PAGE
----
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Drake Magazine Easement Taylor Park Reservoir

Photo: Corey Kruitbosch

Living on Easement Street

There aren’t many rivers in the Rockies more appealing in late September than Colorado’s lower Taylor, which sits halfway between Crested Butte and Gunnison and is known nationally for its monster, mysis-shrimp-filled rainbows that inhabit the short tailwater section below Taylor Park Reservoir. The river received national attention of a different sort in the spring…

Drake Magazine Roadless Areas

Keeping Roadless and WSA Areas Wild—and Accessible

There was a Western Governor’s Association annual meeting held on June 29, 2011, in Coeur d’ Alene, Idaho. And among the various sessions was one called “Restoring and Managing the Health of Forests in the West.” A worthwhile topic, right? I mean, who’s not for healthy forests? So I checked in via YouTube to see…

BIG TROUBLE ON LITTLE MOUNTAIN

Big Trouble on Little Mountain

We’re miles from the truck and 600 feet below the canyon rim when the first raindrops dimple Trout Creek. Charlie Card has spent his entire life in this country and guided it professionally since he was seventeen. I figure that makes pulling the plug his call. “What do you think, Charlie?”

WORTH THE WADE

Worth the Wade

The water’s surface is oily and shiny and silver and orange. The outgoing tide is tepid, with the current passing between your legs being the only indication that you’re wading, because the water is the same temperature as your shaking, nervous body. “Remember to breathe.” Vision drifting in and out, eyes straining for focus. Legs…

BYE-BYE ELWHA DAM

Bye-Bye Elwha Dam

Members of the Lower Elwha Klallam tribe will tell you that 100-pound Chinook salmon once returned to their namesake river on the northeastern tip of Washington’s Olympic Peninsula. While no one can substantiate the existence of these behemoths, one thing is certain: The construction of the Elwha and Glines Canyon dams between 1913 and 1927 cut…

Foreign Land

In a Foreign Land

After eighteen hours of travel I arrive on the shaky, sweaty downside of an extended coffee and doughnut binge. I love travel, the lure of the exotic, broadening your perspective. But sometimes, instead of a welcome transportation to an easy, distant place, where you step off the plane and a bronzed beauty places a lei…

Barracuda Blues

Barracuda Blues

For every good shot at a tarpon, permit, or bonefish, there’s a cast-per-hour-of-effort ratio that on most days looks like a line graph of the U.S. economy. Then there are those days that you instantly know you’re losing, like a cold February morning when even the boxfish are lurking deep and you’re just hoping for…

A man with a mustache

The Stash

It takes a certain swagger to pull off a good mustache. Some guys just have it: Jimi Hendrix, Frank Zappa, Jose Wejebe. And ’staches on Norris, Bronson, Chuck Furimsky, and the Marlboro Man say “badass” like no others. Hall-of-fame pitcher and fisher “Goose” Gossage carries an enviable upper-lip umbrella, as does Dr. Phil—meaty enough to…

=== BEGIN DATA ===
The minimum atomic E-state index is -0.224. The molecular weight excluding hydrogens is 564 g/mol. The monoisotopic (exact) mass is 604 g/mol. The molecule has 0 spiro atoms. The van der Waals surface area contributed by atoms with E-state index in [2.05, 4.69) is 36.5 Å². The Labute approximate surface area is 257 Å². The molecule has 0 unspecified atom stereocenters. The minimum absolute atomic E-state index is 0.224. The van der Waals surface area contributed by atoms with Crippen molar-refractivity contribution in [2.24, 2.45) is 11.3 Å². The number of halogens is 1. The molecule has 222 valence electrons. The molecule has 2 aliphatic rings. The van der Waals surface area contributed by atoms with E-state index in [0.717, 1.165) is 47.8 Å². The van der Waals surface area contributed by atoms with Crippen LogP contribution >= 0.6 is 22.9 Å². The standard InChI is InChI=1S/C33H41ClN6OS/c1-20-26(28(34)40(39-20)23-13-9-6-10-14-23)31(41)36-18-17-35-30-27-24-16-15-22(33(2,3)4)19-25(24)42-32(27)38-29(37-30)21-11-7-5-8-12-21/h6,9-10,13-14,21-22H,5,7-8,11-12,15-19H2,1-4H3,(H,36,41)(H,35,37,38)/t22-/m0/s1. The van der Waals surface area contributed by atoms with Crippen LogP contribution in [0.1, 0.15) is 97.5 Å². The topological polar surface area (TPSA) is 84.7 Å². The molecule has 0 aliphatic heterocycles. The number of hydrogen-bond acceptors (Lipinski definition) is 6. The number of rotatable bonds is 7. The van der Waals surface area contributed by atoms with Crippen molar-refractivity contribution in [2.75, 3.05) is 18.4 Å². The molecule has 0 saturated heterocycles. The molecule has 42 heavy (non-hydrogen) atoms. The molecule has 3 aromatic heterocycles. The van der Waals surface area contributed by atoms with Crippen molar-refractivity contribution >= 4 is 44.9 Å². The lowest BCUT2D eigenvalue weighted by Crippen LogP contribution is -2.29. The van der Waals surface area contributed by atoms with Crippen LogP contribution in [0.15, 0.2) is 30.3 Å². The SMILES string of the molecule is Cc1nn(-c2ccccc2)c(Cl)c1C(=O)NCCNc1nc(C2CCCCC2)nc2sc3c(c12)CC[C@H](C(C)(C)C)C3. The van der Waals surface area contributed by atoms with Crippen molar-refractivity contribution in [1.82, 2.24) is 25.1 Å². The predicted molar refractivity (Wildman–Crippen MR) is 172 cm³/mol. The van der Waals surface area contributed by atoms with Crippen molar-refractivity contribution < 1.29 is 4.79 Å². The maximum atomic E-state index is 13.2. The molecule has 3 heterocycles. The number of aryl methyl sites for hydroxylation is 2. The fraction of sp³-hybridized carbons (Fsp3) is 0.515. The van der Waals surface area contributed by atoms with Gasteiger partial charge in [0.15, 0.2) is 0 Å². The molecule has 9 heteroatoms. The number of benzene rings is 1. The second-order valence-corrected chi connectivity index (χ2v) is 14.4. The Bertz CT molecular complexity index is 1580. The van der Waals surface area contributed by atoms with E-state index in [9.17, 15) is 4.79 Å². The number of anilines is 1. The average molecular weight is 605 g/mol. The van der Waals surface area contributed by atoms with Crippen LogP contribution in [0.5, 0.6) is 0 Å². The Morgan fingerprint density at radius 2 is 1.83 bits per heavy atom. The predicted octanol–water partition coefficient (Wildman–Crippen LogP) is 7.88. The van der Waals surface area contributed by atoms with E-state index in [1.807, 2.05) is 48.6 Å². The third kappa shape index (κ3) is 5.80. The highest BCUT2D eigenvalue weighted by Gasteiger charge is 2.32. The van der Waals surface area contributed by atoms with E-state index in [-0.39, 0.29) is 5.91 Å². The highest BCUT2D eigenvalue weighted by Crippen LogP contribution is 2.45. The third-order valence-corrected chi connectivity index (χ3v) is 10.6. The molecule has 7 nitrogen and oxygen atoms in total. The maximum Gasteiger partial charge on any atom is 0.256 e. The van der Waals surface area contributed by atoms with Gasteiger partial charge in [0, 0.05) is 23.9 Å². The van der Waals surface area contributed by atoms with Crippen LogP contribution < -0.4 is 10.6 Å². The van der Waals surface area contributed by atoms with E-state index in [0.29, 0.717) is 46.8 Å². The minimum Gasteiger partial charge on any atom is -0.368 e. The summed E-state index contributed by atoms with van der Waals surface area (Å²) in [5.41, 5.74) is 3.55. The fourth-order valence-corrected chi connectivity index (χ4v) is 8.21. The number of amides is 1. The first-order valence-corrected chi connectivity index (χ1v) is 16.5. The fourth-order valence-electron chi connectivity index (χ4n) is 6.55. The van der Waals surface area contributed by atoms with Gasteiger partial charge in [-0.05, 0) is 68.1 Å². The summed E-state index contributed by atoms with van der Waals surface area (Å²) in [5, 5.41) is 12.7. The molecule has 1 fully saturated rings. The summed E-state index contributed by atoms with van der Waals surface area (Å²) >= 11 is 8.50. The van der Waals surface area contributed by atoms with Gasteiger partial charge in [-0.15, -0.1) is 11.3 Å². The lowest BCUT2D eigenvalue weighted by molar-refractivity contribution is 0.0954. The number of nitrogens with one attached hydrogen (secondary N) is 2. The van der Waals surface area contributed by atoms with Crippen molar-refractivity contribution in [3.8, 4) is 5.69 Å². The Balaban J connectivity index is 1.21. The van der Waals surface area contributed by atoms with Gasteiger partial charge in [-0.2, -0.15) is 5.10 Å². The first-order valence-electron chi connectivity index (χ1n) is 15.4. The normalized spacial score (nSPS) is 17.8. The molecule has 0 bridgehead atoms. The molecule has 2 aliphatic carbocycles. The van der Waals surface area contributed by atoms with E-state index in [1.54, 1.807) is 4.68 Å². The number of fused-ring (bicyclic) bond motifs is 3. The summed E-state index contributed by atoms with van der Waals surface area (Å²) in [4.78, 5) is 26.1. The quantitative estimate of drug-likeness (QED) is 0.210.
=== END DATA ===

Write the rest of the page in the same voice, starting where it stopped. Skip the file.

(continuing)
SAVING OREGON’S SANDY RIVER

Saving Oregon’s Sandy River

When most of us hear the words “steelhead river,” we think “remote.” We imagine bright wild fish and hairy mofos wading waist-deep, bombing Intruders to the far shore. And maybe that’s why so many people cherish Oregon’s Sandy River: it offers the best of steelheading—only thirty minutes from one of the hippist cities in America,…

Trask

A Fishing Dog: The Life and Times of Trask

Steelheading in Smithers was a little different fourteen years ago than it is today. For starters, there were very few spey rods. Also, a hotel in town was about $80—a week. But then, as now, as always, which river you fished was sometimes decided by the weather. We’d hauled a skiff all the way from…

John Jackson began snowboarding as a preteen on the powder-strewn spines of the Eastern Sierras

Emergers—John Jackson

John Jackson began snowboarding as a preteen on the powder-strewn spines of the Eastern Sierras, near his hometown in Crowley Lake, California. Soon after, he cast his first flies in that same backyard—in places with legendary names like Inyo, Sierra, Yosemite, and King’s. Fifteen years later and the basic ingredients haven’t changed, just the stakes.…

Bergmans Typewriter

Ray Bergman’s Typewriter – Take inspiration where you find it

Stiff keys moved toward the carriage like an old man lifting his arthritic knees up a flight of stairs. They rose once, twice and, with effort, three times. A weathered and worn ribbon, now more leather than cloth, slowly began to cough up faint traces of ink with each succeeding stroke. And with each erratic…

Lodge Guest

Seven Guys You Meet at Flyfishing Lodges

The Been-There-Done-That Guy He is a walking, yammering Wikipedia of guides, lodges, rivers, oceans, lakes and fish. He’s the best caster he’s ever met. He sets up his vise on the bar during happy hour and forces you to notice his extraordinary tying skills. He owns three obscure IGFA records and is working on six…

Steelhead Highways

Photo by Tim Scott

Seven Steelhead Highways

Hwy 101, from Northern California to Port Angeles, Washington. No stretch of highway in the country crosses more prime steelhead water than this one. Start on California’s Klamath or Smith, then head up to Oregon’s Rogue or the great Tillamook Bay rivers like the Trask and Wilson, and then finish up on the drippy Washington…